LORD  BYRON  and  his  TIMES
Documents Biography Criticism

Letters and Journals of Lord Byron
Lord Byron to Thomas Moore, 22 January 1821

Life of Byron: to 1806
Life of Byron: 1806
Life of Byron: 1807
Life of Byron: 1808
Life of Byron: 1809
Life of Byron: 1810
Life of Byron: 1811
Life of Byron: 1812
Life of Byron: 1813
Life of Byron: 1814
Life of Byron: 1815
Life of Byron: 1816 (I)
Life of Byron: 1816 (II)
Life of Byron: 1817
Life of Byron: 1818
Life of Byron: 1819
Life of Byron: 1820
Life of Byron: 1821
Life of Byron: 1822
Life of Byron: 1823
Life of Byron: 1824
Creative Commons License

Licensed under a Creative Commons Attribution-Noncommercial-Share Alike 3.0 Unported License.
Produced by CATH
“Ravenna, January 22d, 1821.

“Pray get well. I do not like your complaint. So, let me have a line to say you are up and doing again. To-day I am 33 years of age.
‘Through life’s road, &c. &c.*’

“Have you heard that the ‘Braziers’ Company’ have, or mean to present an address at Brandenburgh-house, ‘in armour,’ and with all possible variety, and splendour of brazen apparel?
“The Braziers, it seems, are preparing to pass
An address, and present it themselves all in brass—
A superfluous pageant—for, by the Lord Harry
They’ll find where they’re going much more than they carry.
There’s an
Ode for you, is it not?—worthy
“ Of * * * *, the grand metaquizzical poet,
A man of vast merit, though few people know it;
The perusal of whom (as I told you at Mestri)
I owe, in great part, to my passion for pastry.

“Mestri and Fusina are the ‘trajects, or common ferries,’ to Venice; but it was from Fusina that you and I embarked, though ‘the wicked necessity of rhyming’ has made me press Mestri into the voyage.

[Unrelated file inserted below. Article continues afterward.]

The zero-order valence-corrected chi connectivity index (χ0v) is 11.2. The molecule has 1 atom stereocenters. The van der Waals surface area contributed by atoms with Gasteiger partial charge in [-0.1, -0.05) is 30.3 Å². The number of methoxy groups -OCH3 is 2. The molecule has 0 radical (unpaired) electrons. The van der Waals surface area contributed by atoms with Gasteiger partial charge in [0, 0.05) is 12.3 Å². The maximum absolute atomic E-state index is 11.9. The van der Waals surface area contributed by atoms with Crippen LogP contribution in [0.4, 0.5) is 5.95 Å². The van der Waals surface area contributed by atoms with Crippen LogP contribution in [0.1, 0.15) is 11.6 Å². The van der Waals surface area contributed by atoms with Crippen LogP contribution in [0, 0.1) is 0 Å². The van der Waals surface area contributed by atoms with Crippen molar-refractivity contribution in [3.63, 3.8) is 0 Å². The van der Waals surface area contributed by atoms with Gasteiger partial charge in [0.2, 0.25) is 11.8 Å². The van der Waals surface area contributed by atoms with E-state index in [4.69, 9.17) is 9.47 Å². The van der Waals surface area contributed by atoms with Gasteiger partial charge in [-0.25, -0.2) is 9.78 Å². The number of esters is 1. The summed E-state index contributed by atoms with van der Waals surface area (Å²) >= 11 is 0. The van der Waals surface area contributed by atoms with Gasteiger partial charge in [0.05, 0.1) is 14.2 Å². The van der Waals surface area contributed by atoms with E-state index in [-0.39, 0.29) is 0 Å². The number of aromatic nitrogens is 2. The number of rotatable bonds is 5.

“So, you have had a book dedicated to you? I am glad of it, and shall be very happy to see the volume.

“I am in a peck of troubles about a tragedy of mine, which is fit only for the (* * * * * *) closet, and which it seems that the managers, assuming a right over published poetry, are determined to enact, whether I will or no, with their own alterations by Mr. Dibdin, I presume. I have written to Murray, to the Lord Chamberlain, and to others, to interfere and preserve me from such an exhibition. I want neither the

* Already given in his Journal.

A. D. 1821. LIFE OF LORD BYRON. 443
impertinence of their hisses, nor the insolence of their applause. I write only for the reader, and care for nothing but the silent approbation of those who close one’s book with good humour and quiet contentment.

“Now, if you would also write to our friend Perry, to beg of him to mediate with Harris and Elliston to forbear this intent, you will greatly oblige me. The play is quite unfit for the stage, as a single glance will show them, and, I hope, has shown them; and, if it were ever so fit, I will never have any thing to do willingly with the theatres.

“Yours ever, in haste, &c.”